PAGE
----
Date: 27 January 2020

OPEC+ Is Favorable For Russia

For the first time in Russia’s alliance with OPEC, the country is changing the way it complies with its oil-output curbs. In the first quarter of 2020, Russia is authorized to exclude a type of light oil called condensate from the production data that the country should submit to the group. It is good news for Russian producers, with Gazprom and Novatek at the helm, while this should not affect revenues to the federal budget.


Russia’s oil export revenues accounted for a substantial portion of its budget revenues under the OPEC+ agreement, the government said. Russian Energy Minister Alexander Novak was quoted as saying in late December 2019 that global surge in oil prices provided the federal budget with an extra 6.2 trillion roubles, or roughly $99 billion, in three years. Russia failed to stick to the pact for most of 2019, with condensate growth being one of the reasons given by the government. This will no longer pose a problem, though.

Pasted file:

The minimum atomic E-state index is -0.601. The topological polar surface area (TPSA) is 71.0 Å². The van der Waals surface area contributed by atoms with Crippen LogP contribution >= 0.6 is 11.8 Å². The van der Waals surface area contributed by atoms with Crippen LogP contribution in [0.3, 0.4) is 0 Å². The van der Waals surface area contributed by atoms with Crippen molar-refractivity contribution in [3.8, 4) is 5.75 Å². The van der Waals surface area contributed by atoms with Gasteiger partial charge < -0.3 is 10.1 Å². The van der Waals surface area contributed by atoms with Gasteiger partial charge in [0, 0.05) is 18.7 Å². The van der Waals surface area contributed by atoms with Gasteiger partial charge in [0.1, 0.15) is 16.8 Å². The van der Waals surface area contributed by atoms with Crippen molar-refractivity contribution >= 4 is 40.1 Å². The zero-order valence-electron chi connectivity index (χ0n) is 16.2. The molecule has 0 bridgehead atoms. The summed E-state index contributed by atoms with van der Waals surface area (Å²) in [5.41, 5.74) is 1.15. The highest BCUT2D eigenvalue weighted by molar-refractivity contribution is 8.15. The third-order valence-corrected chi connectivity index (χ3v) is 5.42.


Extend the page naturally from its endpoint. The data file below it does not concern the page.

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Condensates are hydrocarbons that are in the form of gas once below ground, but then condense into a liquid when they reach the earth’s surface. They are stabilized before being transported, which is by removing any remaining gas and very light liquids. They can then be blended with crude oil. For instance, Novatek exports stabilized condensates from its Yamal LNG project. Russia’s condensate output has been growing as the country’s largest gas producers, Gazprom and Novatek, developed new hydrocarbon fields. This comes as part of a strategy to expand both piped and liquefied natural gas exports from Russia to Europe and Asia. It was since the autumn of 2019 that Moscow has reiterated that its condensate, which accounts for 7–8 percent of its total oil output, should also be excluded from its production cuts target because other OPEC countries do not include it in their figures. At the December OPEC+ meeting, the group allowed its non-cartel allies to exclude condensate from their production numbers. At their latest meeting, OPEC and non-OPEC countries hammered out a deal to further cut oil production for in the first quarter of 2020, to 1.7 million barrels a day. Under the new agreement, lasting at least by March, Russia pledged to advance its crude production cuts to 300,000 barrels a day, from the revised October 2018 baseline yet without condensate. What should be recalled is that in October 2018, Russia pumped 10.626 million barrels a day of crude and 795,000 barrels a day of condensate. As of December 2019, crude production fell by 234,000 barrels a day, and condensate output soared by 58,000 barrels a day.

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